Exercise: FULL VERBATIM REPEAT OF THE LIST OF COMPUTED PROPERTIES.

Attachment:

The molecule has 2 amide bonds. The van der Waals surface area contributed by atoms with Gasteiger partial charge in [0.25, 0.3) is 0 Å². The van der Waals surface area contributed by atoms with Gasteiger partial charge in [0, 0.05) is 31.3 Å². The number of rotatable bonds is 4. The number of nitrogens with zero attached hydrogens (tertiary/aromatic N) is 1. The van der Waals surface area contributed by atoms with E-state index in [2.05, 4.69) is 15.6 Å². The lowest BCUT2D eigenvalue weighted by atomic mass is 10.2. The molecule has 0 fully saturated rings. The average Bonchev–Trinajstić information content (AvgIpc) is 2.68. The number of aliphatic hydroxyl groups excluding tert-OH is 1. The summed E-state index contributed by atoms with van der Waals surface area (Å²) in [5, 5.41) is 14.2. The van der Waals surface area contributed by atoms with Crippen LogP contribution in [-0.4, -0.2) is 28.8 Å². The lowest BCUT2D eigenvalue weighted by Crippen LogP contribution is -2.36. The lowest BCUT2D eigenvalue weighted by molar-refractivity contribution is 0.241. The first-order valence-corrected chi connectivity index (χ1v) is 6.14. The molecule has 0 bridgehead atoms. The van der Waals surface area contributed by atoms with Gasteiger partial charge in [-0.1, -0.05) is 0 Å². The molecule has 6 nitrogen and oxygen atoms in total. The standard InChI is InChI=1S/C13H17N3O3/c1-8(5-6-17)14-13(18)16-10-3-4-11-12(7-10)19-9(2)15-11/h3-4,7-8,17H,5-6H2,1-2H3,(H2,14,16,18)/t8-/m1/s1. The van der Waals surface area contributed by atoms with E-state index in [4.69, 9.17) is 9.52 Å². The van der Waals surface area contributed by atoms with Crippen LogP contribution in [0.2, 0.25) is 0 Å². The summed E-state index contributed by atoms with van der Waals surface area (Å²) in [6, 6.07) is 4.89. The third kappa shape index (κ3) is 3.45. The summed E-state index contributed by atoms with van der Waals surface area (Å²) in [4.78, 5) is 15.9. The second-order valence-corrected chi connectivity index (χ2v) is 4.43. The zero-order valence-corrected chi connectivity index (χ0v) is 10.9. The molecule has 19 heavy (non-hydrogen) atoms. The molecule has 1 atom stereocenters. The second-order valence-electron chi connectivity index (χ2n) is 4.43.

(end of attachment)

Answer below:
The molecule has 2 amide bonds. The van der Waals surface area contributed by atoms with Gasteiger partial charge in [0.25, 0.3) is 0 Å². The van der Waals surface area contributed by atoms with Gasteiger partial charge in [0, 0.05) is 31.3 Å². The number of rotatable bonds is 4. The number of nitrogens with zero attached hydrogens (tertiary/aromatic N) is 1. The van der Waals surface area contributed by atoms with E-state index in [2.05, 4.69) is 15.6 Å². The lowest BCUT2D eigenvalue weighted by atomic mass is 10.2. The molecule has 0 fully saturated rings. The average Bonchev–Trinajstić information content (AvgIpc) is 2.68. The number of aliphatic hydroxyl groups excluding tert-OH is 1. The summed E-state index contributed by atoms with van der Waals surface area (Å²) in [5, 5.41) is 14.2. The van der Waals surface area contributed by atoms with Crippen LogP contribution in [-0.4, -0.2) is 28.8 Å². The lowest BCUT2D eigenvalue weighted by Crippen LogP contribution is -2.36. The lowest BCUT2D eigenvalue weighted by molar-refractivity contribution is 0.241. The first-order valence-corrected chi connectivity index (χ1v) is 6.14. The molecule has 0 bridgehead atoms. The van der Waals surface area contributed by atoms with Gasteiger partial charge in [-0.1, -0.05) is 0 Å². The molecule has 6 nitrogen and oxygen atoms in total. The standard InChI is InChI=1S/C13H17N3O3/c1-8(5-6-17)14-13(18)16-10-3-4-11-12(7-10)19-9(2)15-11/h3-4,7-8,17H,5-6H2,1-2H3,(H2,14,16,18)/t8-/m1/s1. The van der Waals surface area contributed by atoms with E-state index in [4.69, 9.17) is 9.52 Å². The van der Waals surface area contributed by atoms with Crippen LogP contribution in [0.2, 0.25) is 0 Å². The summed E-state index contributed by atoms with van der Waals surface area (Å²) in [6, 6.07) is 4.89. The third kappa shape index (κ3) is 3.45. The summed E-state index contributed by atoms with van der Waals surface area (Å²) in [4.78, 5) is 15.9. The second-order valence-corrected chi connectivity index (χ2v) is 4.43. The zero-order valence-corrected chi connectivity index (χ0v) is 10.9. The molecule has 19 heavy (non-hydrogen) atoms. The molecule has 1 atom stereocenters. The second-order valence-electron chi connectivity index (χ2n) is 4.43.